It would be very important to handle and cope with a controlling partner. Once you realized that your relationship is starting to get shaky, it is precious for you to stand in the continuum, look at the problem with an open mind and decipher on the situation.
A controlling partner isn’t innate; at times they have the reason to be controlling probably because you drive them unconsciously. As the saying goes, it takes two to tango, nothing just emerges and it would be better if you look at yourself first.
Blaming the problem solely to the "controlling" partner doesn’t help. A naturally full-blown good and bad partner doesn’t exist; they became what they are depending on the circumstances.
Basing the whole argument simply by telling your partner what you don’t like about him/her doesn’t make you feel different from him/her. Talking about things, listening what your partner’s concerns are and telling him/her your own concerns are essential to make the relationship work.
Coping lies on the idea of changing what you can and accepting what you can’t change. This goes vice versa.
If the controlling partner is extreme to the point of violent rage and is emotionally or physically abusive, it is time to seek outside help. No amount of your pleading is going to change his/her attitude. If he/she doesn’t like the idea of going to counseling, then it’s time for you to drift away.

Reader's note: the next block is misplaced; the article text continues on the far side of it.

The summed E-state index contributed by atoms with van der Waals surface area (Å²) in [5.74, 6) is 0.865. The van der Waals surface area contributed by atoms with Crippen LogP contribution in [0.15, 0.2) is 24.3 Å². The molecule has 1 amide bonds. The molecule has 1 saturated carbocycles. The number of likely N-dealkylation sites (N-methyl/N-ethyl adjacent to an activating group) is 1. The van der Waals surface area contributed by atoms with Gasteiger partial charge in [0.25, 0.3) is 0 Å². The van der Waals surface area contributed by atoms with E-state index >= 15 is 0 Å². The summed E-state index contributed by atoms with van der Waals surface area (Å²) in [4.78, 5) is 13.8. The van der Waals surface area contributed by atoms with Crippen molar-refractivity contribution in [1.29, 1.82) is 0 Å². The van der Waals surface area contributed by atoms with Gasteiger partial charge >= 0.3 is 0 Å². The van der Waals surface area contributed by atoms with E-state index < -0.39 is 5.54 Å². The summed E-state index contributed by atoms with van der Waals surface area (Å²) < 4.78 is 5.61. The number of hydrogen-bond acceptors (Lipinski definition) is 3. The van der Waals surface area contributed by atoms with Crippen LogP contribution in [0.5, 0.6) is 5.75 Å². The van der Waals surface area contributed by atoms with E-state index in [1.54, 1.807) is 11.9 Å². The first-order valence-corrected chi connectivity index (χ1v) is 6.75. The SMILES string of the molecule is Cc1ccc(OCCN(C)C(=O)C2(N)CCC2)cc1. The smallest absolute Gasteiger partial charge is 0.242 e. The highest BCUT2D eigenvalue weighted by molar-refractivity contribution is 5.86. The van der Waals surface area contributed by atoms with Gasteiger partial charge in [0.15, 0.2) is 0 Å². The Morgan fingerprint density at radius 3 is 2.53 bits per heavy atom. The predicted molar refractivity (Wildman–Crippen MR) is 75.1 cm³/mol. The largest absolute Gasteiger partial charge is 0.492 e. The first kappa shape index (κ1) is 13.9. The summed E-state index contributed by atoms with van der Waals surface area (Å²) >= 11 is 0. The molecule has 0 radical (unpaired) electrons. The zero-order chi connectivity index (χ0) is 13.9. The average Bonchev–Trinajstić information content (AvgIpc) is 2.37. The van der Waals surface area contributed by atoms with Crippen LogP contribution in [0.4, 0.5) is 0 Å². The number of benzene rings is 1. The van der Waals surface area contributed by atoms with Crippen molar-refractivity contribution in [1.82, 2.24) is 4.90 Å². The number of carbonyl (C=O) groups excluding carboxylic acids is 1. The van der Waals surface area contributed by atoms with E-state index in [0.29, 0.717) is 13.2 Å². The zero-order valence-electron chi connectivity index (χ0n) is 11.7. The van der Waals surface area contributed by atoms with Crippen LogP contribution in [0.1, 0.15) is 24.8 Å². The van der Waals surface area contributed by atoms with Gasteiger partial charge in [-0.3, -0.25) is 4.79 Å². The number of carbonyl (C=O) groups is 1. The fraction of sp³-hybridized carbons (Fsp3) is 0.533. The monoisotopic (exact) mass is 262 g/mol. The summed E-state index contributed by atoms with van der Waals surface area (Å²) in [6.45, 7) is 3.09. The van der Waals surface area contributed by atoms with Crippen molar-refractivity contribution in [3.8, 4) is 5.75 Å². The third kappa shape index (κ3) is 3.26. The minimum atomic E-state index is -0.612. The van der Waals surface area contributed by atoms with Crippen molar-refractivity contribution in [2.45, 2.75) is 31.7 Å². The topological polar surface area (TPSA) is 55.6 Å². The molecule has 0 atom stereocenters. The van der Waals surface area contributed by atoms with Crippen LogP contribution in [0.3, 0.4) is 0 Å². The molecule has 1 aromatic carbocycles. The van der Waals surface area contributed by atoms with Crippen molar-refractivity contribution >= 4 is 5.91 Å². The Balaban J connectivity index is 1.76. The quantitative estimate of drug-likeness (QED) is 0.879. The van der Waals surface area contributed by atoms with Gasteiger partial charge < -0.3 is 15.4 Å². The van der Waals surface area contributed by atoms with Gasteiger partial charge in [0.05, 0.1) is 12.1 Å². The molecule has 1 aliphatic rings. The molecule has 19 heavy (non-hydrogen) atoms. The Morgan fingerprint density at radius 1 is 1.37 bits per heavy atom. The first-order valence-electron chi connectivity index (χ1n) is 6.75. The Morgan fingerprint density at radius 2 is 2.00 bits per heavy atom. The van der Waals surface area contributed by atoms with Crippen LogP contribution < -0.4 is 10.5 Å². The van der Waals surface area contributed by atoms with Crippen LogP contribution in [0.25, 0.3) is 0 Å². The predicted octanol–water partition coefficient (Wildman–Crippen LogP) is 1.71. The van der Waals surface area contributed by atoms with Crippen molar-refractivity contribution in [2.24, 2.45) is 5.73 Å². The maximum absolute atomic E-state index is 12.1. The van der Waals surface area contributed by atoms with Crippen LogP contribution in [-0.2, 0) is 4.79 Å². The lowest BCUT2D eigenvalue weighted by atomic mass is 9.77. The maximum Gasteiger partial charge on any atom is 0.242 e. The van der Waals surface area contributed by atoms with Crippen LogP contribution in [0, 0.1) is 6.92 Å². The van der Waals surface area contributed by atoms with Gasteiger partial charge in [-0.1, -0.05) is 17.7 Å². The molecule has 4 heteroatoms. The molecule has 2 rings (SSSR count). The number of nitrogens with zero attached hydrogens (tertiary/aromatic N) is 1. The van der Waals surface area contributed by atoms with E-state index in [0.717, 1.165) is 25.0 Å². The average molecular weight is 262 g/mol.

It’s important to set boundaries. If your partner chooses to control through manipulation rather than verbal demands, you have a difficult job ahead of you. For example, if he/she is the one choosing the clothes for you and hates what you like because he/she plainly hates the clothes you wear. Tell him how you feel about the choices he makes, this becomes a pattern of control.
Always make room for a healthy negotiation. Arguments do not help that much. Work on accepting him/her for who he/she is if changing him/her is unlikely or difficult. Focus on their positive qualities that led you to be with them in the first place.